Solution Tree members were brought to the district to help teachers learn and grow in all areas related to PLCs.  Chris Jakicic, Charlie Coleman and Mike Mattos were instrumental in the development of our understanding and growth.  Teams of staff member attended PLC institutes and workshops. We were also provided funds to purchase support materials for study groups.

Sixty minutes of uninterrupted time each week was created and set aside within the school day for collaborative teams to accomplish their work. This time was created by creating a schedule that extended the time of our school days on Mondays, Tuesdays, Thursdays and Fridays so that we could shorten student time on Wednesdays and thus create an early dismissal.

Collaborative teaching teams were created by grade-level. Each grade level team includes core teachers and a special education or TAG teacher depending on where the needs lie. For example, our 5th grade team consists of 3 classroom teachers and a special education teacher due to the high amount of students who have IEP's in this grade.

Forms for PLC agendas were established and digitized. Processes to compare student outcomes between teachers were established.  Principals monitored grade-level teams, providing more direct support when needed.  

To monitor ongoing implementation of the PLC process, the principal attends one collaborative team meeting weekly from start to finish. To get feedback, all teachers are surveyed annually to determine additional training needs and support for all aspects associated with the Professional Learning Communities.  Individual teams reflect on their effectiveness using a 1, 5, 10 rubric that we learned through training by Mike Mattos. The Building Leadership Team meets bi-monthly to discuss learning, instruction and any topics that arise related to our PLC work.

Most recently, a variety of teacher leadership positions were created that directly support the ongoing effectiveness our Whittier PLC and throughout the CCSD. Through the state of Iowa’s Teacher Leadership Compensation Grant, the district has been able to establish PLC Leaders and Instructional Coaches in each building. These positions serve to provide increased support and enhancement of an effective PLC.

Reading 2012-2013 2013-2014 2014-2015 2015-2016*
Grade 02 Whittier 88.0% 89.0% 85.0% 80.0%
STATE 73.4% 71.4% 73.0% Not Reported
Grade 03 Whittier 97.0% 94.0% 88.0% 92.0%
STATE 76.5% 77.4% 76.4% Not Reported
Grade 04 Whittier 76.0% 88.0% 88.0% 88.0%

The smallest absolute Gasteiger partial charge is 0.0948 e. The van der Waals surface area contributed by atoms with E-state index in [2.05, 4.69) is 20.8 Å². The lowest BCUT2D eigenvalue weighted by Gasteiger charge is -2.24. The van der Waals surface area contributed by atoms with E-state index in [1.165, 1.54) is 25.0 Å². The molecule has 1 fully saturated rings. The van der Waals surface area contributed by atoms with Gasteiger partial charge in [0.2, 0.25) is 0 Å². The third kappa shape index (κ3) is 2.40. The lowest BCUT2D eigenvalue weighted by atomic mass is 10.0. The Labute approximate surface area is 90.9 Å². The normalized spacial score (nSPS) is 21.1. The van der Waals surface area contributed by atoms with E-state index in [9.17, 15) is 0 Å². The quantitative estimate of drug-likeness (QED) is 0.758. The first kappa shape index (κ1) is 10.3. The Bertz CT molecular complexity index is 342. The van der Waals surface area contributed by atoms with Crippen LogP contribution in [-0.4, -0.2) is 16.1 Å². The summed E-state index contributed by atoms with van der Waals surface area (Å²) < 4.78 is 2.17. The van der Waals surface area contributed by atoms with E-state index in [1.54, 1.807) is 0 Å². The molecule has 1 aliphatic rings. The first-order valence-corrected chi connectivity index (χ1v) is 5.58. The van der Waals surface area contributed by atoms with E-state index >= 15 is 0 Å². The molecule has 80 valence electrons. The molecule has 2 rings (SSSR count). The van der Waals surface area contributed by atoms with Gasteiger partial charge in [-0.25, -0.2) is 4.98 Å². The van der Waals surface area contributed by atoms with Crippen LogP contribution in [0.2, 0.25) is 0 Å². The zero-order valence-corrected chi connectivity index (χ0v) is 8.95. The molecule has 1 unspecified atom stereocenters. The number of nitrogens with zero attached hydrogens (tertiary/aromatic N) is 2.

STATE 75.4% 75.9% 76.0% Not Reported
Grade 05 Whittier 83.0% 94.0% 89.0% 92.0%
STATE 75.6% 76.7% 77.5% Not Reported
           
          *Unofficial
Math 2012-2013 2013-2014 2014-2015 2015-2016*
Grade 02 Whittier 70.0% 72.0% 79.0% 69.0%
STATE 72.3% 71.6% 72.8% Not Reported
Grade 03 Whittier 81.0% 100.0% 90.0% 96.0%
STATE 77.7% 80.5% 79.6% Not Reported
Grade 04 Whittier 86.0% 93.0% 94.0% 92.0%
STATE 78.6% 79.7% 79.3% Not Reported
Grade 05 Whittier 77.0% 80.0% 89.0% 92.0%
STATE 78.7% 77.9% 77.0% Not Reported
           
          *Unofficial
Science 2012-2013 2013-2014 2014-2015 2015-2016*
Grade 02 Whittier 58% 62% 40% 41.0%
STATE 67% 66% 67% Not Reported
Grade 3 Whittier 94% 98% 96% 98.0%
STATE 83% 83% 83% Not Reported
Grade 04 Whittier 88% 94% 88% 91.0%
STATE 84% 85% 85% Not Reported
Grade 05 Whittier 77% 92% 86% 83.0%
STATE 78% 81% 81% Not Reported
           
         

Student achievement in 2nd grade is an area of concern for Whittier. We recognize that a November assessment is an indicator of the previous years' learning. As a result we are intensifying our efforts to support our Kindergarten and First Grade teams.  Our math and literacy coaches will support the teams with  modeling of instruction, observing and engaging in reflective conversations regarding best practices. Our School-Wide Intervention Team will provide Kindergarten, 1st and 2nd Grade levels with additional attention through suggestions for interventions as well as  intensive support through one of our reading specialists who will work specifically to support our highest-need students.*Unofficial

2015      Whittier Elementary - National Blue Ribbon School School of Distinction Designation

2015      Teacher Leadership Compensation Grant Awardee